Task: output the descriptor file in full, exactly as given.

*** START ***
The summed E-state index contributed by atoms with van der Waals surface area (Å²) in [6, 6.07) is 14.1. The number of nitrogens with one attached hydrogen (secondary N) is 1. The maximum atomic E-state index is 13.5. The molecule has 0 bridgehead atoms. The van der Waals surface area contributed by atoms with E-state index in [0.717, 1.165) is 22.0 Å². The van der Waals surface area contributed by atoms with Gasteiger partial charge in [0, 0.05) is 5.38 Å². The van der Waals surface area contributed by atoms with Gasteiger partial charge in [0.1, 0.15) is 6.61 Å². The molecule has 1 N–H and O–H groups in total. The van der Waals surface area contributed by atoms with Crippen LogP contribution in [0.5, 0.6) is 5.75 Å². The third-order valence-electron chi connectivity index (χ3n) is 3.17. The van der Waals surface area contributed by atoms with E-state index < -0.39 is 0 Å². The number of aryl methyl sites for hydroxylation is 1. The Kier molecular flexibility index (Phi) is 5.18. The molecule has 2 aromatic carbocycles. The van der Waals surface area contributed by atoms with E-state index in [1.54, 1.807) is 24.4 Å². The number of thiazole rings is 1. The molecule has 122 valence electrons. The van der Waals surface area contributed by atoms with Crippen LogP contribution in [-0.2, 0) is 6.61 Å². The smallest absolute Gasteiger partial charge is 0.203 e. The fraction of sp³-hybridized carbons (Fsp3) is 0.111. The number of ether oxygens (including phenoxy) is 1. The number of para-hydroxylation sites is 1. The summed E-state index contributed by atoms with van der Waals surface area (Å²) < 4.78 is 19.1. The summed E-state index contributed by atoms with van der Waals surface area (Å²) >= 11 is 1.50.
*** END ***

The summed E-state index contributed by atoms with van der Waals surface area (Å²) in [6, 6.07) is 14.1. The number of nitrogens with one attached hydrogen (secondary N) is 1. The maximum atomic E-state index is 13.5. The molecule has 0 bridgehead atoms. The van der Waals surface area contributed by atoms with E-state index in [0.717, 1.165) is 22.0 Å². The van der Waals surface area contributed by atoms with Gasteiger partial charge in [0, 0.05) is 5.38 Å². The van der Waals surface area contributed by atoms with Gasteiger partial charge in [0.1, 0.15) is 6.61 Å². The molecule has 1 N–H and O–H groups in total. The van der Waals surface area contributed by atoms with Crippen LogP contribution in [0.5, 0.6) is 5.75 Å². The third-order valence-electron chi connectivity index (χ3n) is 3.17. The van der Waals surface area contributed by atoms with E-state index < -0.39 is 0 Å². The number of aryl methyl sites for hydroxylation is 1. The Kier molecular flexibility index (Phi) is 5.18. The molecule has 2 aromatic carbocycles. The van der Waals surface area contributed by atoms with E-state index in [1.54, 1.807) is 24.4 Å². The number of thiazole rings is 1. The molecule has 122 valence electrons. The van der Waals surface area contributed by atoms with Crippen LogP contribution in [-0.2, 0) is 6.61 Å². The smallest absolute Gasteiger partial charge is 0.203 e. The fraction of sp³-hybridized carbons (Fsp3) is 0.111. The number of ether oxygens (including phenoxy) is 1. The number of para-hydroxylation sites is 1. The summed E-state index contributed by atoms with van der Waals surface area (Å²) < 4.78 is 19.1. The summed E-state index contributed by atoms with van der Waals surface area (Å²) >= 11 is 1.50.